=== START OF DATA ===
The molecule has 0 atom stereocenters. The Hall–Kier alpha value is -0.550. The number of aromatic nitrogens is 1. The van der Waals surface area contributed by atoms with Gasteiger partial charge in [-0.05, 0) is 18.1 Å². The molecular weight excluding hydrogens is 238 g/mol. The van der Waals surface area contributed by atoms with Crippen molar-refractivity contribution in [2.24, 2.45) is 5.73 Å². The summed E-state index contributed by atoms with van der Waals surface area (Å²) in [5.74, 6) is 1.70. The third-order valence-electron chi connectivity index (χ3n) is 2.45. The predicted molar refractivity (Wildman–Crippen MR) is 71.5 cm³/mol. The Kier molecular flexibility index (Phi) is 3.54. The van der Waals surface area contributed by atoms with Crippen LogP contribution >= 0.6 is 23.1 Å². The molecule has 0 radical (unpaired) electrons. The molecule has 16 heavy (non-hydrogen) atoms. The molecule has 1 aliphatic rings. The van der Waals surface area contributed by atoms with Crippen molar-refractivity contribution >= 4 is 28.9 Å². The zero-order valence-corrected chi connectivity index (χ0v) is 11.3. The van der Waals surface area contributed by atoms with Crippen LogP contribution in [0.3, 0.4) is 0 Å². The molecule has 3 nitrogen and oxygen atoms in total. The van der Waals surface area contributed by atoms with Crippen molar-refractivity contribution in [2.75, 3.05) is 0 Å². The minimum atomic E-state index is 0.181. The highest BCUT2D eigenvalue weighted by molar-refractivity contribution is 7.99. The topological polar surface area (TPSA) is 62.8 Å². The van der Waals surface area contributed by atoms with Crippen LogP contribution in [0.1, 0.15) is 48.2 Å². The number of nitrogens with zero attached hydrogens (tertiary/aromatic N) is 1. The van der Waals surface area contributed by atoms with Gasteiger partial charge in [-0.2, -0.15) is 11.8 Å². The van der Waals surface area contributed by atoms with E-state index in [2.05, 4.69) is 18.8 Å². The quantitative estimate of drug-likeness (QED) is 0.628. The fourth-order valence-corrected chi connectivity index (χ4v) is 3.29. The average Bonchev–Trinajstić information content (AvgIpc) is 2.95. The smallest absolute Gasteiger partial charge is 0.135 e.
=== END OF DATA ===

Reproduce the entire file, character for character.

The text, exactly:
The molecule has 0 atom stereocenters. The Hall–Kier alpha value is -0.550. The number of aromatic nitrogens is 1. The van der Waals surface area contributed by atoms with Gasteiger partial charge in [-0.05, 0) is 18.1 Å². The molecular weight excluding hydrogens is 238 g/mol. The van der Waals surface area contributed by atoms with Crippen molar-refractivity contribution in [2.24, 2.45) is 5.73 Å². The summed E-state index contributed by atoms with van der Waals surface area (Å²) in [5.74, 6) is 1.70. The third-order valence-electron chi connectivity index (χ3n) is 2.45. The predicted molar refractivity (Wildman–Crippen MR) is 71.5 cm³/mol. The Kier molecular flexibility index (Phi) is 3.54. The van der Waals surface area contributed by atoms with Crippen LogP contribution >= 0.6 is 23.1 Å². The molecule has 0 radical (unpaired) electrons. The molecule has 16 heavy (non-hydrogen) atoms. The molecule has 1 aliphatic rings. The van der Waals surface area contributed by atoms with Crippen molar-refractivity contribution >= 4 is 28.9 Å². The zero-order valence-corrected chi connectivity index (χ0v) is 11.3. The van der Waals surface area contributed by atoms with Crippen LogP contribution in [0.3, 0.4) is 0 Å². The molecule has 3 nitrogen and oxygen atoms in total. The van der Waals surface area contributed by atoms with Crippen molar-refractivity contribution in [2.75, 3.05) is 0 Å². The minimum atomic E-state index is 0.181. The highest BCUT2D eigenvalue weighted by molar-refractivity contribution is 7.99. The topological polar surface area (TPSA) is 62.8 Å². The van der Waals surface area contributed by atoms with Crippen LogP contribution in [0.1, 0.15) is 48.2 Å². The number of nitrogens with zero attached hydrogens (tertiary/aromatic N) is 1. The van der Waals surface area contributed by atoms with Gasteiger partial charge in [-0.2, -0.15) is 11.8 Å². The van der Waals surface area contributed by atoms with E-state index in [2.05, 4.69) is 18.8 Å². The quantitative estimate of drug-likeness (QED) is 0.628. The fourth-order valence-corrected chi connectivity index (χ4v) is 3.29. The average Bonchev–Trinajstić information content (AvgIpc) is 2.95. The smallest absolute Gasteiger partial charge is 0.135 e.